So what do they have to thank? The Purge. The Purge is a 12-hour period during which all crime is legal and all police, medical and emergency services are suspended. Radio and news casts bombard viewers with soma-popping Brave New World mantras about "unleashing the beast within" to "cleanse [or purge] our inherently violent nature."

    What's most interesting about this society is that The Purge is embraced by most everyone. Sure, there are media debates on how The Purge "targets" the poor who can't afford to defend themselves, but even the wealthy--with their armored home security systems--socialize, talk about what they're doing during The Purge or "purge" together in hunting parties.

    All of the pro-Purge political views are presented through an upper class filter--more specifically, the pro-Purge mindset of James Sandin (Ethan Hawke; Sinister, Daybreakers), a home security system salesman who lives in a ritzy neighborhood full of fake, well-to-do smiling neighbors. This year, instead of attending a party, James is spending a quiet purge with his wife Mary (Lena Headey; Game of Thrones, Dredd, The Cave, The Brothers Grimm), son Charlie (Max Burkholder) and daughter Zooey (Adelaide Kane).

    James' family is less embracing of The Purge than the rest of the neighborhood but, for fear of death, they abide by the social standard but do not themselves partake. Catching more of our attention is James.
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    6 of 6 people found the following review helpful By ExcessReviews on April 30, 2014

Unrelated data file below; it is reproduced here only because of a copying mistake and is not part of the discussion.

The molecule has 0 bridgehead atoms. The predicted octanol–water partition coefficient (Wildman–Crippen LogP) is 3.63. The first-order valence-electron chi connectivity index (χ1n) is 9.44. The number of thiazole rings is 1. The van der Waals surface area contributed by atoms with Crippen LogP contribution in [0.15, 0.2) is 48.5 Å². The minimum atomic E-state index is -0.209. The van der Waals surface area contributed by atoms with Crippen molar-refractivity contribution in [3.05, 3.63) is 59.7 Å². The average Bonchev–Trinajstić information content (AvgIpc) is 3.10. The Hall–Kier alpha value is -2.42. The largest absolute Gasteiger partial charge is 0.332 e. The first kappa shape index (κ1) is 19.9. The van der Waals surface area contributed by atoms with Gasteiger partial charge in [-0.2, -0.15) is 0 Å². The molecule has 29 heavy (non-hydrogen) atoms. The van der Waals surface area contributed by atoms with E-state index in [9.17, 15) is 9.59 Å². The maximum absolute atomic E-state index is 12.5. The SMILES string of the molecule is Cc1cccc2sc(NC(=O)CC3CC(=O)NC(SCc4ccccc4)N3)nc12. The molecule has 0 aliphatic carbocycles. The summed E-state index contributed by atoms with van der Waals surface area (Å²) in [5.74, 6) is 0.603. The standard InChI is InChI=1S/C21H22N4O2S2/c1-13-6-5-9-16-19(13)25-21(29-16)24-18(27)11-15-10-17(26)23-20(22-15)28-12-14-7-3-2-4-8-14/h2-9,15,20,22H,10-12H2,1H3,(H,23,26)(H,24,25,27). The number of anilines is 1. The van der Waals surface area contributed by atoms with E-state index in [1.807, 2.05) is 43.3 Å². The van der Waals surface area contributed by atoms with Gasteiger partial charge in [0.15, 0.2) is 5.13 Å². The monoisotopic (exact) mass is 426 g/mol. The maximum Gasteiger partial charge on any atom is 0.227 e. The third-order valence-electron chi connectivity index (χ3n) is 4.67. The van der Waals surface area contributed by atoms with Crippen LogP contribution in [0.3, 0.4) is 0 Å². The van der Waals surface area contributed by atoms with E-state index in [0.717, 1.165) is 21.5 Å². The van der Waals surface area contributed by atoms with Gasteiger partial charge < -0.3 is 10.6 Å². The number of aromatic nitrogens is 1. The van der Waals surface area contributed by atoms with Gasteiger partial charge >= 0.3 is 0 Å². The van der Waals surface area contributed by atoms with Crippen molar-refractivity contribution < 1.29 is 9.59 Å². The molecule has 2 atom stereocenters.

Format: DVD
    Just some thoughts about it in general and trying to avoid major spoilers.

    Not a bad movie. But way to many logic gaps.

    The daughter is a typical teen spoiled, good looking, mean girl type. Felt no sympathy for her problems.

    The family? Rich fools who despite the father being a security salesman, did a bad job securing his place. As a security guy he should have the best precautions and he does not.

    Power lines easy to cut by the bad guys from the outside? I mean really?
    Security cameras outside but none inside and they live in a huge mansion like home?

    Knowing the purge is happening. Yet puts the home shields down minutes before? Why not hours earlier in case it jams?

    Know there is a purge yet have no hidden shelters or secret bunkers inside? For a second and third layer of security?

    Tells the kid to hide in the basement? That has no secret compartment and no real place to hide.

    Yet the kid has a secret very small room that even the sister knows about. And the only smart one to have a room.

    Sister hides under a bed? Knowing the brother got a much more secret room and it's a better option.

    It also sets a bad undertone message in that the family who is wealthy. The guy sold security equipment and earned his money. there is no hint of drug use, theft, or him being a bad or evil businessman. What he did was legit.

    Yet the people who bought his equipment feel anger, that he made a lot of money off them. And now they want revenge.

    And there is no hint that the equipment is bad. It was of good quality.

    So basically this tells society. If you make a business legally, ethically and get rich. Just by the very nature of you being rich and well off.